This was the case even though the responses were done via an anonymous questionnaire. By contrast, the Americans (especially the men) showed a self-enhancing tendency when evaluating themselves when no reason for providing the evaluation was given. However, these cultural differences were eliminated when the participants were offered money for providing the correct self-evaluation. That is, the Japanese and the American groups both enhanced their self-evaluation ratings when offered a monetary awards. The findings show that the stereotypical differences in modesty between Japanese and American cultures were entirely dependent on context.
The authors believed that the results showed that modesty is a default reaction in the Japanese culture designed to avoid offending others. This default reaction was described as a social mandate that is advantageous to avoid being excluded from the group relations they encounter in everyday life. However, the study shows that default cultural behavior can be altered significantly with a monetary award because there is a strongly motivating factor present to override it.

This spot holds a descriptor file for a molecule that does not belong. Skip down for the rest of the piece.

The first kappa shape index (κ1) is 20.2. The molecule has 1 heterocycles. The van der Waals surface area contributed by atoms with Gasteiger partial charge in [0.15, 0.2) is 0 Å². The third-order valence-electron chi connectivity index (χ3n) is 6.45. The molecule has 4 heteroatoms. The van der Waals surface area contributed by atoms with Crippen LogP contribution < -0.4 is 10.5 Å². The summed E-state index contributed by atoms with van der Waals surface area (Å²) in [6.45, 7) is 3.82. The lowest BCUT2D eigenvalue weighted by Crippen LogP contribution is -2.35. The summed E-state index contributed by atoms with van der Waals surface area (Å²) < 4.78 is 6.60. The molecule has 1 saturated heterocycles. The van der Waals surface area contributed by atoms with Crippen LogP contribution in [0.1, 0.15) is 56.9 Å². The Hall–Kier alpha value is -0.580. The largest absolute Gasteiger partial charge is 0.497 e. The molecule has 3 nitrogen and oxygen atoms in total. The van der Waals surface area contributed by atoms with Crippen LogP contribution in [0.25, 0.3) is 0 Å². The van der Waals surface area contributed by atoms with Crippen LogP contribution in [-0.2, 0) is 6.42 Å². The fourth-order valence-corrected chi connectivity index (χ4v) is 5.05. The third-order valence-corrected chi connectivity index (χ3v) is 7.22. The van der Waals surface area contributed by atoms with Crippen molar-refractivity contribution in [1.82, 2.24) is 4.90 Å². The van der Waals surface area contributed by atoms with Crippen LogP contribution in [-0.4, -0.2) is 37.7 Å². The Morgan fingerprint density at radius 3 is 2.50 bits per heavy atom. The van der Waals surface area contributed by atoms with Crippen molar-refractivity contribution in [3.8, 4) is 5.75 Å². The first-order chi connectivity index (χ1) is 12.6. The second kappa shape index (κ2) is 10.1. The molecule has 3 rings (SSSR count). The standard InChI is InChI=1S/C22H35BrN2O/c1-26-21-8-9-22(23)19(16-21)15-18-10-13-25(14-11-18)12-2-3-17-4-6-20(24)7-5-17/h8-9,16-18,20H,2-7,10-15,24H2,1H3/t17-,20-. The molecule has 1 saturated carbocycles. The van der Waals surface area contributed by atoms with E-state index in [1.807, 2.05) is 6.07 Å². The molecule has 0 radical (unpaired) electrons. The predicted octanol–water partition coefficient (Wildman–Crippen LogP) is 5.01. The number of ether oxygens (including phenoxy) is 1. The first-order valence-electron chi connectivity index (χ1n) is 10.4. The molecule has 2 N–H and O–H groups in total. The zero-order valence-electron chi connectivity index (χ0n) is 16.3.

Reference: Yamagishi, T., H. Hashimoto, Cook, K., Kiyonari, T., Shinada, M., Mifune, N., Inukai, K., Takagishi, H., Horita, Y., Li, Y. Modesty in self-presentation: A comparison between the USA and Japan. Asian Journal of Social Psychology, 15, 1, 60-68. The entire study can be read here.